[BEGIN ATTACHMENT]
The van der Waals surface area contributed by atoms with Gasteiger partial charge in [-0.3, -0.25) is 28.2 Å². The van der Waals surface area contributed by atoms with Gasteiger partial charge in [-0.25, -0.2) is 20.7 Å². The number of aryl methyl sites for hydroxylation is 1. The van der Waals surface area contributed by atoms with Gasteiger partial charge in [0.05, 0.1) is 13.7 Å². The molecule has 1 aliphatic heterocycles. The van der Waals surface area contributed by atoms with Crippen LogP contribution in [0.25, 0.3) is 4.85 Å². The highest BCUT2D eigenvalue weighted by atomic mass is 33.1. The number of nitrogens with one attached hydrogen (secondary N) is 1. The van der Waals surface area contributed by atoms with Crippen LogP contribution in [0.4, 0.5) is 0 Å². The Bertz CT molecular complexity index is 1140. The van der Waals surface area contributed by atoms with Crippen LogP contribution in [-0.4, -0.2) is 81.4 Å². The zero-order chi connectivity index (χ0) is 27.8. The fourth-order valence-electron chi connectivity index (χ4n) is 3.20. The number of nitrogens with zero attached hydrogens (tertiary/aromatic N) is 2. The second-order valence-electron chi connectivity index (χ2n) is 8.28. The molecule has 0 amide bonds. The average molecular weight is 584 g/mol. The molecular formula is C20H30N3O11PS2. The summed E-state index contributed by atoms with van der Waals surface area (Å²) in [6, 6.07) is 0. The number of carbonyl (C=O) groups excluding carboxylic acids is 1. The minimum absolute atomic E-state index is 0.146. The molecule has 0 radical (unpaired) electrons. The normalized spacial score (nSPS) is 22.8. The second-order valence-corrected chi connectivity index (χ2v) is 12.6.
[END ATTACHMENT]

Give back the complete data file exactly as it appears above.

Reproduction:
The van der Waals surface area contributed by atoms with Gasteiger partial charge in [-0.3, -0.25) is 28.2 Å². The van der Waals surface area contributed by atoms with Gasteiger partial charge in [-0.25, -0.2) is 20.7 Å². The number of aryl methyl sites for hydroxylation is 1. The van der Waals surface area contributed by atoms with Gasteiger partial charge in [0.05, 0.1) is 13.7 Å². The molecule has 1 aliphatic heterocycles. The van der Waals surface area contributed by atoms with Crippen LogP contribution in [0.25, 0.3) is 4.85 Å². The highest BCUT2D eigenvalue weighted by atomic mass is 33.1. The number of nitrogens with one attached hydrogen (secondary N) is 1. The van der Waals surface area contributed by atoms with Crippen LogP contribution in [0.4, 0.5) is 0 Å². The Bertz CT molecular complexity index is 1140. The van der Waals surface area contributed by atoms with Crippen LogP contribution in [-0.4, -0.2) is 81.4 Å². The zero-order chi connectivity index (χ0) is 27.8. The fourth-order valence-electron chi connectivity index (χ4n) is 3.20. The number of nitrogens with zero attached hydrogens (tertiary/aromatic N) is 2. The second-order valence-electron chi connectivity index (χ2n) is 8.28. The molecule has 0 amide bonds. The average molecular weight is 584 g/mol. The molecular formula is C20H30N3O11PS2. The summed E-state index contributed by atoms with van der Waals surface area (Å²) in [6, 6.07) is 0. The number of carbonyl (C=O) groups excluding carboxylic acids is 1. The minimum absolute atomic E-state index is 0.146. The molecule has 0 radical (unpaired) electrons. The normalized spacial score (nSPS) is 22.8. The second-order valence-corrected chi connectivity index (χ2v) is 12.6.